Here in Singapore, the PSB Academy’s chief executive officer Derrick Chang wrote in TODAY that soft skills such as sharing, collaborating and negotiating as well as knowing how to build meaningful relationships and connect with others on a deeper level will be crucial.

Moreover, consulting giant McKinsey found that the formal learning that companies offer is unlikely to be enough to prepare people for a dynamic future. Instead, people should embrace “lifelong employability”, which stretches traditional notions of learning and can inspire workers to adapt to the evolving economy.

While that need for lifelong learning may be easy to see, actually doing it seems harder.

On a global basis, the Manpower Group Millennial Careers survey showed that 93 per cent of millennials want lifelong learning and are willing to spend their own time or money on it.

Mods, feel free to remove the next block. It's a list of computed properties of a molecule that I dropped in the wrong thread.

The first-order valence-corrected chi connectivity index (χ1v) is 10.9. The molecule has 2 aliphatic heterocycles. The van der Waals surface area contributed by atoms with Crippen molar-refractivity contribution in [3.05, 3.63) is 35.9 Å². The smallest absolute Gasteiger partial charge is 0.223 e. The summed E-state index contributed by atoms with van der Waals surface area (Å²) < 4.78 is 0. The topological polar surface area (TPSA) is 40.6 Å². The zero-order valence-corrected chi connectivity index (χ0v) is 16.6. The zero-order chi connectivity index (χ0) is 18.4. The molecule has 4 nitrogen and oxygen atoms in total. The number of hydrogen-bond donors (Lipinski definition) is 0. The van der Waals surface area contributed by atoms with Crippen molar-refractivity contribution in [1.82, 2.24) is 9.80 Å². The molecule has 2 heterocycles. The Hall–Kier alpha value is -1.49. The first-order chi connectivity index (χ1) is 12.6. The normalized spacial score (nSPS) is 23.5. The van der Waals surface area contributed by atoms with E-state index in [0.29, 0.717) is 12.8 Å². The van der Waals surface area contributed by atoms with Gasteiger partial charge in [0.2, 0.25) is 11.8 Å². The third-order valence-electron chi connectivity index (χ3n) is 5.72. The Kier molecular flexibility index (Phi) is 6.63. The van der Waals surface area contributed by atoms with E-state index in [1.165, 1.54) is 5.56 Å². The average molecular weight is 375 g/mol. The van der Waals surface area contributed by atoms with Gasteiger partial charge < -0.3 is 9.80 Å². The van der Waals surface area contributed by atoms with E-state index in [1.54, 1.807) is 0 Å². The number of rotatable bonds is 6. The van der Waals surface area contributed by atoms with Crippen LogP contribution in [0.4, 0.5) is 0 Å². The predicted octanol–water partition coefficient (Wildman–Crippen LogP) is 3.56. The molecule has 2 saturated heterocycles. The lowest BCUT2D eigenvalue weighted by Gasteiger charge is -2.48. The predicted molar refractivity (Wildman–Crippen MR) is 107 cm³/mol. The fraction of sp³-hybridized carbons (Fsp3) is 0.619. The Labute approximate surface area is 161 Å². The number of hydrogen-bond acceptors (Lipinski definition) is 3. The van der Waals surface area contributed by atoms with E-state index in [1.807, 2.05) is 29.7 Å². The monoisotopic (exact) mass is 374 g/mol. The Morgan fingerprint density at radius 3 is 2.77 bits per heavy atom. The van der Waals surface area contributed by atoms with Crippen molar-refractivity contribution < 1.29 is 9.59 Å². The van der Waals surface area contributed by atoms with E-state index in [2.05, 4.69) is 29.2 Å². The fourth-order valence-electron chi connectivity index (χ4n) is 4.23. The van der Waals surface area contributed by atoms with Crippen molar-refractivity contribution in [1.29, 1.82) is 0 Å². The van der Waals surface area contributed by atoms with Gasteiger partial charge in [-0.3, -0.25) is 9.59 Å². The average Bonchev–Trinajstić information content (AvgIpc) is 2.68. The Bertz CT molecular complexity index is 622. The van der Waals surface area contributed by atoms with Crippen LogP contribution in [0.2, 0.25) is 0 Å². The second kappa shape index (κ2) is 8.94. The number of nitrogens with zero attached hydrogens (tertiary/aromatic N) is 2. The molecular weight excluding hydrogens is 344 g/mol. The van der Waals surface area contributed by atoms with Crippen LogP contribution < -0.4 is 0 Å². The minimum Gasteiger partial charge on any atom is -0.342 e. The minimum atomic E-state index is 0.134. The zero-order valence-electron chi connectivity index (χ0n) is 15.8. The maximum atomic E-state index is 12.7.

They often embrace personalised learning that gives them the right knowledge and skills for the right purpose at the right time.

Despite that interest in learning, only 465,000 Singaporeans out of a resident workforce of 2.29 million here used their SkillsFuture credits for learning last year.

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When people here do engage in lifelong learning, the enormous range of options can seem daunting — from massive open online courses (MOOCs) and SkillsFuture classes to courses at universities and employer-provided learning.

The starting point is to think about what actions to take or skills to learn to reach your goal, whether you are building your career or starting your own business.

Since education can be expensive, deciding on your goal and what expertise you need is essential.

A key decision you’ll also need to make is whether you want training or education, as online newspaper The EvoLLLution describes it. While both are useful, they serve different goals.